Though these were different experiences and responses to the challenges, one common thread here is that Juan, Barry and Lydia all responded to these difficulties by increasing communication. My learning here is that effective communication seems to be the fundamental skill that a Project Manager needs to either have or acquire.
What was your most optimal project team setup ever?
Barry mentioned that the most harmonious team setup he ever experienced consisted of both seasoned and newer members, each bringing distinctive insights. The presence of a dedicated Product Lead offering product clarity and a Technical Lead guaranteeing feasibility was indispensable. Additionally, an involved and supportive Sponsor played a crucial role. The cherry on top was having members who were familiar with our processes from past projects and understood the nuances of a Global Project.
Robert had multiple answers to this question but my favourite was perhaps when he spoke about his experience working on Cyber Week. He explained that this was such a strong and senior team who knew what they were doing. They had 10 years + in company, and this meant that the roles and responsibilities within the team were clear. However, it wasn't always easy for him. In the beginning he needed to find and fight for his place in the team, but in the end it worked in his favour. He feels he grew the most in this project, and acknowledges that this team even got him promoted! He also mentioned that for his last two Cyber Weeks, it was an all male core team, so he pushed hard for a woman to be added to the core team. As a woman, I was pleased to witness an example of a male colleague fighting for equality in Zalando!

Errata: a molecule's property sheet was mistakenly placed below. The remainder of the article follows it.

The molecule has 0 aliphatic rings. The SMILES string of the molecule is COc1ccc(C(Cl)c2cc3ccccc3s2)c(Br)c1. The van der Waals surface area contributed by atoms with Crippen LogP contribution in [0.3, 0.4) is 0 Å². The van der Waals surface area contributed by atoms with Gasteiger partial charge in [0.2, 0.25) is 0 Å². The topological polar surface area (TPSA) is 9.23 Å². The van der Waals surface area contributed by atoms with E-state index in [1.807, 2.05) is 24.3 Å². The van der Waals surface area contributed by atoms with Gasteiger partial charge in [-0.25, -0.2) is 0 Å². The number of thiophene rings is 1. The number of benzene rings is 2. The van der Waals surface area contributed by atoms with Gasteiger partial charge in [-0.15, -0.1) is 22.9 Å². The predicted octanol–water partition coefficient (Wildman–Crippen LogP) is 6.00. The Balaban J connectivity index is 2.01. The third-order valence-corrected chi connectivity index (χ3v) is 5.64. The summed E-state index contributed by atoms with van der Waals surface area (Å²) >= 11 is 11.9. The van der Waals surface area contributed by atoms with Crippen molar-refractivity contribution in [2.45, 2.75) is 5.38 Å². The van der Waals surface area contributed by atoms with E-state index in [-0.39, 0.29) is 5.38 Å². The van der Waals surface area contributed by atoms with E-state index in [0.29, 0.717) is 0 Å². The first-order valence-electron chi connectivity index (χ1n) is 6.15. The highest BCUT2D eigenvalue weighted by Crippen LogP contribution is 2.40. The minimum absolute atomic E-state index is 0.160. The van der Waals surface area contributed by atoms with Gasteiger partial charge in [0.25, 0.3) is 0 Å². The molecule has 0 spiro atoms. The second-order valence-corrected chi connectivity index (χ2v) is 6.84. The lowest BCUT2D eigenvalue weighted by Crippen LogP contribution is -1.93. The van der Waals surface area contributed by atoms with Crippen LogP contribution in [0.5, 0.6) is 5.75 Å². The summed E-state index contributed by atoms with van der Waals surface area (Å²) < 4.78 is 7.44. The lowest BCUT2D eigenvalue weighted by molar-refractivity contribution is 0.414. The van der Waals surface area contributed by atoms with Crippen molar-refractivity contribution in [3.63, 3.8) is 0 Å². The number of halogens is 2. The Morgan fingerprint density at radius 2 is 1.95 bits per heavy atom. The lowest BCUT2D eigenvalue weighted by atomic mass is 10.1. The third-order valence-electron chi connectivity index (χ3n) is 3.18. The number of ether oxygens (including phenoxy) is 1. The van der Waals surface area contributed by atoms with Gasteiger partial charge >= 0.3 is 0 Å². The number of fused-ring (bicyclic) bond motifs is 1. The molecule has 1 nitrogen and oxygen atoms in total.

In conclusion, I have learnt that adaptability, clear communication, and teamwork are essential to overcoming challenges and achieving success when it comes to managing roles and responsibilities within Zalando. These insights from my peers offer valuable lessons for anyone involved in complex projects.